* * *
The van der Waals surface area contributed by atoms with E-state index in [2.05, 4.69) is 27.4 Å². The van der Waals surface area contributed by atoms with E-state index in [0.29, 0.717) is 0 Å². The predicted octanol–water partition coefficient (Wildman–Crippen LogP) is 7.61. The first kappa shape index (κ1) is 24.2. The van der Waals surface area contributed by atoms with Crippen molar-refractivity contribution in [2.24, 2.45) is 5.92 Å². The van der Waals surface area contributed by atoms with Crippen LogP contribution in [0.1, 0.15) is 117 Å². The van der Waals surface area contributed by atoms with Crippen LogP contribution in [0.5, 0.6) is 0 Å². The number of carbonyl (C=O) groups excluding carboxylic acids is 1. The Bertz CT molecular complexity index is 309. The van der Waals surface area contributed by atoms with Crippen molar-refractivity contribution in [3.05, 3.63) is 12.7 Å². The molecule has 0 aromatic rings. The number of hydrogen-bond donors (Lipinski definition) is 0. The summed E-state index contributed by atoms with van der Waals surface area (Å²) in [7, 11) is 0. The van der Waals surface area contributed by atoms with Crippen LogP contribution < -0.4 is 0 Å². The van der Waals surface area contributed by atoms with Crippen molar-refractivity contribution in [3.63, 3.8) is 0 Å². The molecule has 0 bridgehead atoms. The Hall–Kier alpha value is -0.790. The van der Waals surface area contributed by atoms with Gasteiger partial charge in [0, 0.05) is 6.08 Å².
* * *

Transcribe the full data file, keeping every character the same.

The van der Waals surface area contributed by atoms with E-state index in [2.05, 4.69) is 27.4 Å². The van der Waals surface area contributed by atoms with E-state index in [0.29, 0.717) is 0 Å². The predicted octanol–water partition coefficient (Wildman–Crippen LogP) is 7.61. The first kappa shape index (κ1) is 24.2. The van der Waals surface area contributed by atoms with Crippen molar-refractivity contribution in [2.24, 2.45) is 5.92 Å². The van der Waals surface area contributed by atoms with Crippen LogP contribution in [0.1, 0.15) is 117 Å². The van der Waals surface area contributed by atoms with Crippen LogP contribution in [0.5, 0.6) is 0 Å². The number of carbonyl (C=O) groups excluding carboxylic acids is 1. The Bertz CT molecular complexity index is 309. The van der Waals surface area contributed by atoms with Crippen molar-refractivity contribution in [3.05, 3.63) is 12.7 Å². The molecule has 0 aromatic rings. The number of hydrogen-bond donors (Lipinski definition) is 0. The summed E-state index contributed by atoms with van der Waals surface area (Å²) in [7, 11) is 0. The van der Waals surface area contributed by atoms with Crippen LogP contribution < -0.4 is 0 Å². The van der Waals surface area contributed by atoms with Crippen molar-refractivity contribution in [3.63, 3.8) is 0 Å². The molecule has 0 bridgehead atoms. The Hall–Kier alpha value is -0.790. The van der Waals surface area contributed by atoms with Gasteiger partial charge in [0, 0.05) is 6.08 Å².